Bordeaux needs to ‘win back Asian confidence’By Lucy Jenkins
Members of the Hong Kong wine trade have shared their views on Bordeaux 2014, including the feeling that the campaign needs to work harder to inspire confidence from the region.
The vintage got off to a pretty good start. After a few years of drought conditions, winter was moderate with heavy rain which led to an early bud burst in the middle of March. However, summer was a washout with cool, rainy months and lacking much-needed summer sun. Things were looking bleak until the sun shone forth in early September and helped dry up the soggy vineyards.
With a hotch potch of weather, it’s no wonder that this mixed-bag vintage has got the trade scratching their heads too. Particularly in Hong Kong where buying en primeur is a new game to Asian wine buyers who have only come to the table fairly recently and have had a poor innings with the last few vintages.
However, one point which everyone unites on is due to the later sunshine, Cabernet-driven Left Bank came up trumps overall.
“’14 definitely favours the Cab,” said Adam Bilbey from Berry Bros & Rudd.
“From the wines we tasted, the Cabernet has a lovely freshness and texture of fruit that makes it approachable young but then you have structure and acid for longer term ageing. It is certainly the finest vintage since 2010 and stylistically it reminds me of perhaps a more generous 2006 or 1996, though with not quite the quality or structure of the latter.”
Richard Sutton of Armit Wines, agreed. “As people have been saying, it’s a Cabernet vintage and most of the Merlot unfortunately, wasn’t so good.
“The Indian summer arrived too late for Merlot, whereas it blessed the later-ripening Cabernet. Pauillac, St-Estèphe and St Julien have benefitted hugely with above average wines. Overall the quality compares to 2001, 2006 and 2008 – but most like a more attractive version of 2006, perhaps. ”
Indeed, Mouton Rothschild in particular has won favour by being offered at a lower price than every physical vintage on the market and is seen by many as saving 2014, especially as to date many Chateaux are still holding fire.
“The warmth at the end definitely saved the vintage. We’ve sold out of all Mouton and Lynch-Bages allocations and are up on our target from last year,” said Jo Purcell from Farr Vintners. “After five years of losses, people need an incentive to buy which Mouton and Lynch are doing. Lynch is now 30% cheaper than its 2004, 2006 and 2008 vintages.”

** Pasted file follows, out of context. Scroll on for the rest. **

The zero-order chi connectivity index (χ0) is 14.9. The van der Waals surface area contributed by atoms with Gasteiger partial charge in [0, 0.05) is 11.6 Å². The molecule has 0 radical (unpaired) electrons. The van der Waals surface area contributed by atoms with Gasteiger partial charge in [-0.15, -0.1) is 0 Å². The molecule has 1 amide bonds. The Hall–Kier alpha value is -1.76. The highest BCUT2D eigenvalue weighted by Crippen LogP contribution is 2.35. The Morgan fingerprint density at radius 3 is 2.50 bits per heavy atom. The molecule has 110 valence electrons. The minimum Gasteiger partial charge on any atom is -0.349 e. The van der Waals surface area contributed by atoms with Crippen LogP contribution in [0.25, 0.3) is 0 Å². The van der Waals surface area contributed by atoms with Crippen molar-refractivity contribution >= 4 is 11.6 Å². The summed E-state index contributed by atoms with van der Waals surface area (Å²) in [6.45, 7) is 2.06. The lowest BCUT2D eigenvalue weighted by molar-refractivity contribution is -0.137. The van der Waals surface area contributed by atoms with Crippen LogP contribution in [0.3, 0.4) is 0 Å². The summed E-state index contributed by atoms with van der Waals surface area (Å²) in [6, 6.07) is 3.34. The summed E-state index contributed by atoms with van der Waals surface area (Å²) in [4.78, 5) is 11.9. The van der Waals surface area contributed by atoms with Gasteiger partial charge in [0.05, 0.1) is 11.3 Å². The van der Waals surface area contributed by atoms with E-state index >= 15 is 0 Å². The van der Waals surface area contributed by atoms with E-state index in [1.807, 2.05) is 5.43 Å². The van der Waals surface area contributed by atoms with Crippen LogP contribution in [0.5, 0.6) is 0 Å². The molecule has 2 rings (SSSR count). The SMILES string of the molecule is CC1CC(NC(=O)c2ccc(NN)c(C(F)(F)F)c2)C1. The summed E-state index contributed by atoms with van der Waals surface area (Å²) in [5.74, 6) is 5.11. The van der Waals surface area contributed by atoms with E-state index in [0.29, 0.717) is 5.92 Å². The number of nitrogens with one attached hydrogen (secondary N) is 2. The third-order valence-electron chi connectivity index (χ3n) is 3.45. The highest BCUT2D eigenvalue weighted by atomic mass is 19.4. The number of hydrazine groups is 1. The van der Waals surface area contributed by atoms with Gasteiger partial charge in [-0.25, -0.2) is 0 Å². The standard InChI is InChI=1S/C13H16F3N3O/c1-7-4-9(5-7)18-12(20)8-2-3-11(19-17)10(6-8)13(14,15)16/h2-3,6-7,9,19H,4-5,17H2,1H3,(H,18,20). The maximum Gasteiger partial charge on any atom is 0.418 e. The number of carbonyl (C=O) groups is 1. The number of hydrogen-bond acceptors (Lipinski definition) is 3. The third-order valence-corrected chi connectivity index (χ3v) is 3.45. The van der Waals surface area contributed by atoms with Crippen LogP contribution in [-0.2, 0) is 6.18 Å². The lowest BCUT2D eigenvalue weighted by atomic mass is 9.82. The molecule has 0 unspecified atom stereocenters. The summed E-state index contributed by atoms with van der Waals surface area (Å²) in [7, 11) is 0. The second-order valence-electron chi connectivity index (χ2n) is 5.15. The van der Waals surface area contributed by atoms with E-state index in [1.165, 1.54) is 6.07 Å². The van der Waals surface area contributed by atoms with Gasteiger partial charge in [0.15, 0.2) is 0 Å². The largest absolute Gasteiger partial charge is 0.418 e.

Thibaut Mathieu from Corney & Barrow agreed, “Of the current releases, we recommended Mouton, Clerc Milon, d’Armailhac and Beychevelle as well as Ormes de Pez for the best value. The weak Euro has helped us with that and people are clamouring for them.”
Of Merlot-mellowed Right Bank, it remains to be “cautiously optimistic”.
“If it’s a Cabernet year then it can be a Cabernet Franc year,” continued Sutton. “Estates in St-Émilion and Pomerol have relied more on Franc than normal this year and therefore we’ve been recommending Lafleur, Cheval Blanc and Troplong Mondot. Petrus is not particularly great, but people are asking for it because of its limited quantity.”
Selbey added: “We’ve seen an interest in wines heavy on the Cabernet Franc front so I’d suggest, Vieux Château Certan, Lafleur, La Conseillante, G Acte 6, Cheval, Ausone, Figeac and L’If.”
With present uncertainty circling 2014 at the moment and lieu of the disappointing last few vintages, Asia buyers seemingly prefer to be guided in their decisions.
“I think 2014 shows that buyers aren’t necessarily going by what the critics are saying,” said Jo. “The role of the wine merchant is back. People are being more selective and are trusting us to make the right choice for them.”
Sutton concluded, “I just hope the other classed growths will follow the sensible examples set by Mouton and Lynch. Buyers in Asia don’t have the 20 years-plus buying experience and so, as relative newcomers, they’ve lost money on the last three vintages. Bordeaux needs to win back their confidence.”